Joints and Marrow
My grandfather would sharpen about six well used knives on a slow rpm wheel, with a tin can dripping water on the wheel and knife. Next, on a worn leather strop, the knives were stroked to polish and remove burrs. The product of these processes – very sharp knives. The knives would be used the following day: slaughtering day.
“For the word of God is quick, and powerful, and sharper than any twoedged sword..”(Heb 4:12).
In this context, the word of God, we find “piercing asunder…the joints and marrow….”
In my mind, and I think I’m not alone, this looked like this: the marrow in the middle of a long bone, is separated from the bone itself. Kind of hollowing the out the bone. Strange. Where did that come from?
One problem with this is the word says joints, not bones. There is no marrow in joints anyway. What would this mean to Hebrews? Break a long bone, then carve out the inside of a bone and get the bloody (bone marrow produces new blood) part out?
Consider this (I may be off, it’s a theory): to a Jew, he would know how to dismantle an animal, for food and for sacrifice. It took a sharp knife to divide the animal carcass asunder, but to was done by separating the major sections at the joints. The head was taken off at the neck joint, front quarter at the shoulder joint, and so on (Lev 8:20). Every year I carve Thanksgiving turkey, and I don't use a hacksaw or bandsaw on the bird; I separate the drumsticks at the joints, and so on.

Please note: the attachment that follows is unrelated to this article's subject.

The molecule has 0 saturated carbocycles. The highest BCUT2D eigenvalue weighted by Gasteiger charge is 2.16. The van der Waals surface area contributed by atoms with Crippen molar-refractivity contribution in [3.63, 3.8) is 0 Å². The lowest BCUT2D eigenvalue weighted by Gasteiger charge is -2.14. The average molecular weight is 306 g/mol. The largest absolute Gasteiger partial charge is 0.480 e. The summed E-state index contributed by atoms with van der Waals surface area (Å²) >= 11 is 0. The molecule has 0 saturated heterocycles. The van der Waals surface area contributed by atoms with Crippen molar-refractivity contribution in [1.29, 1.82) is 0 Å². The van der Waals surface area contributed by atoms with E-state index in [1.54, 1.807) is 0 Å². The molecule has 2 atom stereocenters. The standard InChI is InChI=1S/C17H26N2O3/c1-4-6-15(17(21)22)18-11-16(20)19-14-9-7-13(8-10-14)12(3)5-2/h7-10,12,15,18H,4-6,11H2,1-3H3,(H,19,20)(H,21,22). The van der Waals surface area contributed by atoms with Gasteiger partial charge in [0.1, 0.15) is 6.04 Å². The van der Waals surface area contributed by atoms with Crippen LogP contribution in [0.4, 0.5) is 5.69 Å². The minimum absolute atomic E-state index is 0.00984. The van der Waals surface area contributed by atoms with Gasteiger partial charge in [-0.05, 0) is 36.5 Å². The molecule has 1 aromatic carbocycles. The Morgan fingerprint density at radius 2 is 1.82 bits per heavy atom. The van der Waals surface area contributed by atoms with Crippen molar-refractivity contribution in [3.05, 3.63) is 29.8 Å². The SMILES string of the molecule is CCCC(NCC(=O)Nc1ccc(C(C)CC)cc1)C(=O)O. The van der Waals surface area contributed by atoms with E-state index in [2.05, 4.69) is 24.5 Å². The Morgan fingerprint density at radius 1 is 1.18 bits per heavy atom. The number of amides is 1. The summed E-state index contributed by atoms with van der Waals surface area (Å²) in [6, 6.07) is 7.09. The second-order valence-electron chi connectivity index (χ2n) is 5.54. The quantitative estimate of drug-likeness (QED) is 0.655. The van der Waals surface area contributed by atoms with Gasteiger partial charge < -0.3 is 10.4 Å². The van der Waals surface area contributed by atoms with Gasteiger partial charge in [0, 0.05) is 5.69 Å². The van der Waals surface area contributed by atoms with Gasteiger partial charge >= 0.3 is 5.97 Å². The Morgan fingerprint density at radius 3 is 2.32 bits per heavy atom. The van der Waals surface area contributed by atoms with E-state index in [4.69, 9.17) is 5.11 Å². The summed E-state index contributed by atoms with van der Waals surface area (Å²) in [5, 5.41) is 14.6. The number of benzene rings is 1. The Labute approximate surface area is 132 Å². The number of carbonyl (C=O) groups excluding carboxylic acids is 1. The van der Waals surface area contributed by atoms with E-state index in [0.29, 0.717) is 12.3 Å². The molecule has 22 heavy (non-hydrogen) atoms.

Marrow, one of those words that has changed meaning. Marrow, biblically, is animal grease, fat, moisture (by reason of fat). A marrowy animal was a stalled ox: corn fed and fat. Psalm 66:15, the word fatlings is defined in the margin: Heb. Marrow. “My soul shall be satisfied as with marrow and fatness…” (Ps 63:5). And, “It shall be health to thy navel, and marrow to thy bones.” (Pro 3:8). Moisture, fat, plenty, abundance, as opposed to dryness and scarcity. Note the context in the following verses: “firstfruits…increase…filled with plenty, and thy presses shall burst out .” Fat, marrow, is the best. It was fat that was reserved for the Lord in the sacrifices “…all the fat is the Lord’s” (Lev 3:16).
I recall slaughtering animals (few years back!) and a dull knife would just slide along on the fatty sinews. Less than sharpness was okay for joints, power was needed there; but sharpness was needed for dividing the fatty stuff (marrow) from the carcass.
Hebrews would understand this analogy. They could adroitly divide a creature asunder. They would know, whet the knife first – get it very sharp. And now, consider how much sharper the word of God is! Dull knives (modern versions) simply won’t cut it.